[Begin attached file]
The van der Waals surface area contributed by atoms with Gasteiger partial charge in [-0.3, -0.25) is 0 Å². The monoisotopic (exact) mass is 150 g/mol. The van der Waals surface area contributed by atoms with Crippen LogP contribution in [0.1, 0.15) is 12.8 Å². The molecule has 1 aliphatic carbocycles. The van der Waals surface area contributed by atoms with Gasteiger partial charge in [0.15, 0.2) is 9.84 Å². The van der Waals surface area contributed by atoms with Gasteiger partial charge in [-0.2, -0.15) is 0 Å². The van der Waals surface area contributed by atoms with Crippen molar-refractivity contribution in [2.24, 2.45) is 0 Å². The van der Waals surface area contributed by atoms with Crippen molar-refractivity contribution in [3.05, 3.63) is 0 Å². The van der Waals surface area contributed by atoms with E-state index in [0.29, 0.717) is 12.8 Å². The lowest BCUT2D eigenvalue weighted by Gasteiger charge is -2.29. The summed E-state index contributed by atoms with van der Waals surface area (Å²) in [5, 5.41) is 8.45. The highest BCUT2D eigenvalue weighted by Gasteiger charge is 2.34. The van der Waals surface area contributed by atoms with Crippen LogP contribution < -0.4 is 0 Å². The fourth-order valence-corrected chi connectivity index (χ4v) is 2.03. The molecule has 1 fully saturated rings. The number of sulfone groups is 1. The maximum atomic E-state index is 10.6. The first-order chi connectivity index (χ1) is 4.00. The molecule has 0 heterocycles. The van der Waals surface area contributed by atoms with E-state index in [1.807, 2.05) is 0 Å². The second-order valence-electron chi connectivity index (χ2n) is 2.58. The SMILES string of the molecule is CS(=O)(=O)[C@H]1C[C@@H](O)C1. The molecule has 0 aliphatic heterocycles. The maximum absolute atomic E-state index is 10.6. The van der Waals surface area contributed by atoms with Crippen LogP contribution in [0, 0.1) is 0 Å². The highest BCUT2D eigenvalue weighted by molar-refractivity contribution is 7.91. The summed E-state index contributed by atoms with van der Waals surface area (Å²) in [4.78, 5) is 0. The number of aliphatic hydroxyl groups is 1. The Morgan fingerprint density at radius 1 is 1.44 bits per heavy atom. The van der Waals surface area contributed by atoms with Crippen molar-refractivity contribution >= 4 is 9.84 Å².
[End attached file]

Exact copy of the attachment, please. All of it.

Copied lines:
The van der Waals surface area contributed by atoms with Gasteiger partial charge in [-0.3, -0.25) is 0 Å². The monoisotopic (exact) mass is 150 g/mol. The van der Waals surface area contributed by atoms with Crippen LogP contribution in [0.1, 0.15) is 12.8 Å². The molecule has 1 aliphatic carbocycles. The van der Waals surface area contributed by atoms with Gasteiger partial charge in [0.15, 0.2) is 9.84 Å². The van der Waals surface area contributed by atoms with Gasteiger partial charge in [-0.2, -0.15) is 0 Å². The van der Waals surface area contributed by atoms with Crippen molar-refractivity contribution in [2.24, 2.45) is 0 Å². The van der Waals surface area contributed by atoms with Crippen molar-refractivity contribution in [3.05, 3.63) is 0 Å². The van der Waals surface area contributed by atoms with E-state index in [0.29, 0.717) is 12.8 Å². The lowest BCUT2D eigenvalue weighted by Gasteiger charge is -2.29. The summed E-state index contributed by atoms with van der Waals surface area (Å²) in [5, 5.41) is 8.45. The highest BCUT2D eigenvalue weighted by Gasteiger charge is 2.34. The van der Waals surface area contributed by atoms with Crippen LogP contribution < -0.4 is 0 Å². The fourth-order valence-corrected chi connectivity index (χ4v) is 2.03. The molecule has 1 fully saturated rings. The number of sulfone groups is 1. The maximum atomic E-state index is 10.6. The first-order chi connectivity index (χ1) is 4.00. The molecule has 0 heterocycles. The van der Waals surface area contributed by atoms with E-state index in [1.807, 2.05) is 0 Å². The second-order valence-electron chi connectivity index (χ2n) is 2.58. The SMILES string of the molecule is CS(=O)(=O)[C@H]1C[C@@H](O)C1. The molecule has 0 aliphatic heterocycles. The maximum absolute atomic E-state index is 10.6. The van der Waals surface area contributed by atoms with Crippen LogP contribution in [0, 0.1) is 0 Å². The highest BCUT2D eigenvalue weighted by molar-refractivity contribution is 7.91. The summed E-state index contributed by atoms with van der Waals surface area (Å²) in [4.78, 5) is 0. The number of aliphatic hydroxyl groups is 1. The Morgan fingerprint density at radius 1 is 1.44 bits per heavy atom. The van der Waals surface area contributed by atoms with Crippen molar-refractivity contribution >= 4 is 9.84 Å².